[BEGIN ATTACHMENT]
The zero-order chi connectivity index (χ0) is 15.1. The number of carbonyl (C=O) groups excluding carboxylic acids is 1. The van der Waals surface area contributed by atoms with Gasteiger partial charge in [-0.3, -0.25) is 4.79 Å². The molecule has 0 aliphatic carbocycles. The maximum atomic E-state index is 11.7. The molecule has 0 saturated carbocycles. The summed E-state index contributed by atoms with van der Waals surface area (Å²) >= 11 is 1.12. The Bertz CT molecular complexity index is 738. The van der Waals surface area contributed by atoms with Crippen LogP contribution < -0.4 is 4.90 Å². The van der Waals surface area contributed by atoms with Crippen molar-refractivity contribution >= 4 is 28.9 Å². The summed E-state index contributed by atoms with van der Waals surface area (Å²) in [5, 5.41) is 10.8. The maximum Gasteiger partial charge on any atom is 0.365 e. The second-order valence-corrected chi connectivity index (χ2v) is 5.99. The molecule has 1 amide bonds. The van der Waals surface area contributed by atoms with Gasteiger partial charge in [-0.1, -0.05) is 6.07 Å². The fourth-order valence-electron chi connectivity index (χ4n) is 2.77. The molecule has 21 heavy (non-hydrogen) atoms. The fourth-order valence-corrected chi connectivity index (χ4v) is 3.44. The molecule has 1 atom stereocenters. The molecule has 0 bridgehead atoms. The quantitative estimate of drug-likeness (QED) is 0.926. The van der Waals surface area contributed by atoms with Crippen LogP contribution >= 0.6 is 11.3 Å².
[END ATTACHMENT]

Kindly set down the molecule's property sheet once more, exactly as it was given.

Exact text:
The zero-order chi connectivity index (χ0) is 15.1. The number of carbonyl (C=O) groups excluding carboxylic acids is 1. The van der Waals surface area contributed by atoms with Gasteiger partial charge in [-0.3, -0.25) is 4.79 Å². The molecule has 0 aliphatic carbocycles. The maximum atomic E-state index is 11.7. The molecule has 0 saturated carbocycles. The summed E-state index contributed by atoms with van der Waals surface area (Å²) >= 11 is 1.12. The Bertz CT molecular complexity index is 738. The van der Waals surface area contributed by atoms with Crippen LogP contribution < -0.4 is 4.90 Å². The van der Waals surface area contributed by atoms with Crippen molar-refractivity contribution >= 4 is 28.9 Å². The summed E-state index contributed by atoms with van der Waals surface area (Å²) in [5, 5.41) is 10.8. The maximum Gasteiger partial charge on any atom is 0.365 e. The second-order valence-corrected chi connectivity index (χ2v) is 5.99. The molecule has 1 amide bonds. The van der Waals surface area contributed by atoms with Gasteiger partial charge in [-0.1, -0.05) is 6.07 Å². The fourth-order valence-electron chi connectivity index (χ4n) is 2.77. The molecule has 21 heavy (non-hydrogen) atoms. The fourth-order valence-corrected chi connectivity index (χ4v) is 3.44. The molecule has 1 atom stereocenters. The molecule has 0 bridgehead atoms. The quantitative estimate of drug-likeness (QED) is 0.926. The van der Waals surface area contributed by atoms with Crippen LogP contribution >= 0.6 is 11.3 Å².